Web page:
• Civil Society Capacity Building
  • Provided capacity building support to the National Civil Society Council of Liberia (NCSCL), the GC coordinated the conduct of an election for the current leadership of the NCSCL.
  • Revived the National Integrity Forum (NIF) dormant for some time
  • Completed a National M&E Policy Framework which aims at synchronizing all M&E activities across government.

Mr. Wilson reported on rebranding the Commission under Chairman Yealue. He said immediately after the appointment of Chairman Yealue, efforts aimed at re-branding the institution to enable it to respond to contemporary national policy issues were initiated. Some of these efforts included:

  • Review of the Act establishing the Commission;
  • Conduct of staff skills assessment, identification, and filling of gaps;
  • Review and revising the Organogram of the Commission;
  • Relocated the Commission’s office complex from 9th street Payne Avenue to 16th street, Sinkor.

The synopsis also covers Lost Opportunity; he said that the 2023 general and Presidential electoral period was designated as the CORE area of focus for the GC in 2023. But on the contrary, GC did not do as planned, thereby reducing visibility for the institution. According to his report, some things went wrong: these included

Three of the four Strategic Objectives fell into cracks prior to the conduct of the elections. This was due in part to a lack of the minimal required resources;

The fourth objective (the National Transitional Plan – NTP) has also fallen into cracks and lost to the Executive Mansion;

Had the GC prioritized the implementation of these four objectives, it would have increased its visibility and launched it into prominence again.

Finally, he concluded with Highlights of challenges. According to him: The GC, for most of the past four to five years, was known in the public glare as an institution characterized by controversies, particularly due to the absence of fully constituted leadership; much did not come from the Commission in terms of results relating to the implementation of its Mandate and functions.

He pointed out that the appointment of Chairman Yealue brought high-level stability to the institution as a result of the internal reform measures he carried out.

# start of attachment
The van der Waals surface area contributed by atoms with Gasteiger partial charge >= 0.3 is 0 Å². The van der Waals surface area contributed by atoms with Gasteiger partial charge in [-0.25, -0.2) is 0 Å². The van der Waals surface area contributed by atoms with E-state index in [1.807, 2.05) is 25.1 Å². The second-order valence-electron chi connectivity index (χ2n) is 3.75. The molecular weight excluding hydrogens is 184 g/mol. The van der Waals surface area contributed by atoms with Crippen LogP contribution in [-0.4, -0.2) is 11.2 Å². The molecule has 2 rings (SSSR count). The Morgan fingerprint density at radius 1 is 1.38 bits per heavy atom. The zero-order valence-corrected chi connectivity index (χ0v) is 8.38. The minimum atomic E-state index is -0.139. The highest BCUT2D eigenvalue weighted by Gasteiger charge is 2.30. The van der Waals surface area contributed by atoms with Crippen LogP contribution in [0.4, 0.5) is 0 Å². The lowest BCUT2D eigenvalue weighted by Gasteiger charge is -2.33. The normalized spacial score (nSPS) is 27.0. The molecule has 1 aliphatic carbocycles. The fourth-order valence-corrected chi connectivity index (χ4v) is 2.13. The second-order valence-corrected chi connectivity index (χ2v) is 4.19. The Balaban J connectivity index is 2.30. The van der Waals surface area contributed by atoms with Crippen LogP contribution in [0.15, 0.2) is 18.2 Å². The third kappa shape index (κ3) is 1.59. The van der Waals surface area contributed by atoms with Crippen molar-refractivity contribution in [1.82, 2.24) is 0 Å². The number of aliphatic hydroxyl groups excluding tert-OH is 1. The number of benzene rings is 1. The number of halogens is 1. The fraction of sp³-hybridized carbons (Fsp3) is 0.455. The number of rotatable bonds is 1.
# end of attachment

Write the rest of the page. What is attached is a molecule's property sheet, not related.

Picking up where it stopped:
The week-long staff retreat was facilitated by one of its former commissioners Dr. Yarzuo Weh-Dorliea. Dr. Dorliea, whose tenure expired in 2018 at the end of President Johnson’s regime, observed that the Commission’s work will highly influence the context of the incoming government programs, and the period that follows, and should, therefore, plan for “before, during and after” taking into consideration the following issues – Political platforms and rallies for reforms and development, Civic education on key national issues, Voter expectation management, the need for increased advocacy and visibility, Robust communications engagements with the national government, the holding of a national Referendum, continue advocacy for the implementation of the Code of Conduct and the issue of the office of Ombudsman, elevating these troublesome issues at continuing engagements with the new government can help accelerate implementations and dispose of hinges in the way of national development.

The latter days of the retreat covered presentations from Administration including the Grants and Finance, Communication, operation, human resource, and Gender Units highlighting, among other things, sourcing for funding to address emerging issues/projects and rolling out programs from the new communication plan to increase visibility on the commission’s work, addressing capacity gaps by funding training programs, and promoting Gender responsive planning.